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Fiction

Ghost Town
By Richard W. Jennings ’66. Boston: Houghton Mifflin; 176 pp. $16.00


Spencer Adams Honesty may be the last best hope for Paisley, Kansas—and for lonely kids everywhere. Spencer and his mom are the last people left in Paisley, except for Chief Leopard Frog, Spence’s imaginary friend. One lonely day, Chief Leopard Frog’s carved rabbit talisman tells Spence to take his photo, so Spence digs up his late father’s camera and starts shooting photographs all around his ghost town. When the photos come back developed, he does not expect to see his old neighbor Maureen Balderson in her bedroom. Or Ma Puttering clearing weeds in her yard. They aren’t in Paisley anymore. Yet there they are. What happens to Spence next is unexpected. It involves a catalogue called Uncle Milton’s Thousand Things You Thought You’d Never Find, a poetry deal gone awry and a ghost camera that promises to take pictures of the past (just be sure not to photograph yourself).

Nonfiction

Opportunity Lost: Race and Poverty in the Memphis City Schools
By Marcus D. Pohlmann, Professor of Political Science. Knoxville: University of Tennessee; 280 pp. $42.00


Pohlmann examines the troubling issue of why Memphis city school students are underperforming at alarming rates. His provocative interdisciplinary analysis, combining both history and social science, examines the events before and after desegregation, compares a city school to an affluent suburban school to pinpoint imbalances and offers critical assessments of various educational reforms.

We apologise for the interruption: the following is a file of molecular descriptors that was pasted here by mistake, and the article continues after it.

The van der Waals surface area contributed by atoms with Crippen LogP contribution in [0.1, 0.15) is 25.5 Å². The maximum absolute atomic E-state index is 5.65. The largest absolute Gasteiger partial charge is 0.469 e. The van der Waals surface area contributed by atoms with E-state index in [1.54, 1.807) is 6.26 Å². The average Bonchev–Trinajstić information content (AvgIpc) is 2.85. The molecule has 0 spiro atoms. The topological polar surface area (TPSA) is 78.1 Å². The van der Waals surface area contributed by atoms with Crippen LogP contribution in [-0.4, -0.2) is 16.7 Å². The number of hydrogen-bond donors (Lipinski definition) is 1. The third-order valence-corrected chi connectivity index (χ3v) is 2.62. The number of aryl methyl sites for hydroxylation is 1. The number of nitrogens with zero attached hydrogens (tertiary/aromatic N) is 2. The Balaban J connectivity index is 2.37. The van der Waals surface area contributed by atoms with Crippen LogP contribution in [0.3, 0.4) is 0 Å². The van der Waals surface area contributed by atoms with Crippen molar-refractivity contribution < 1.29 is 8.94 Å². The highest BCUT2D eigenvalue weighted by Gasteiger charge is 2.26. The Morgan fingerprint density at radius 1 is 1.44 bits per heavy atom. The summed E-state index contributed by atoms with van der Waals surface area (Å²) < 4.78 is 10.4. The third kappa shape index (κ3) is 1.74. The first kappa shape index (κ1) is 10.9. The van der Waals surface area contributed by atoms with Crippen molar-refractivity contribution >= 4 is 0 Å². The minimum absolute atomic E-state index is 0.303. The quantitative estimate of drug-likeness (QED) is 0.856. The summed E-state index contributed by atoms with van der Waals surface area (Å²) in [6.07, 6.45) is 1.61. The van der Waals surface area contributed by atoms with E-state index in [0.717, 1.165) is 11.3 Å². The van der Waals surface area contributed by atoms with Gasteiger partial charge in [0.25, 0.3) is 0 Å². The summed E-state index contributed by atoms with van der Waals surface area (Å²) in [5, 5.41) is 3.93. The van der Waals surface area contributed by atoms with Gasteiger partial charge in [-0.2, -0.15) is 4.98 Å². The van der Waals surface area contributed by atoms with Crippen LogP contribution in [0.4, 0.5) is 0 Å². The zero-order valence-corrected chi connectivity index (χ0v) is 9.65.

Taiwan: Nation-State or Province? Fifth Edition
By John F. Cooper, Stanley J. Buckman Distinguished Professor of International Studies. Boulder: Westview Press; 304 pp. $35.00


In this newly revised and updated edition of Taiwan: Nation-State or Province? Copper examines Taiwan’s geography and history, society and culture, economy, political system and foreign and security policies in the context of Taiwan’s uncertain political status: whether a sovereign nation or a province of the People’s Republic of China. Cooper argues that Taiwan’s very rapid and successful democratization suggests Taiwan should be independent and separate from China, while increasingly important economic links between Taiwan and China indicate the opposite. New to the fifth edition is enhanced coverage of the issues of an aging population, immigration, Taiwan’s loss of diplomatic status and its improving commercial—though not political—relations with China.

Quoting Death in Early Modern England: The Poetics of Epitaphs Beyond the Tomb
By Scott L. Newstok, Assistant Professor of English. New York: Palgrave Macmillan; 232 pp. $75.00


Newstok engages in an innovative study of the Renaissance practice of making epitaphic gestures within other English genres. A poetics of quotation uncovers the ways in which writers including Shakespeare, Marlowe, Holinshed, Sidney, Jonson, Donne and Elizabeth I have recited these texts within new contexts.



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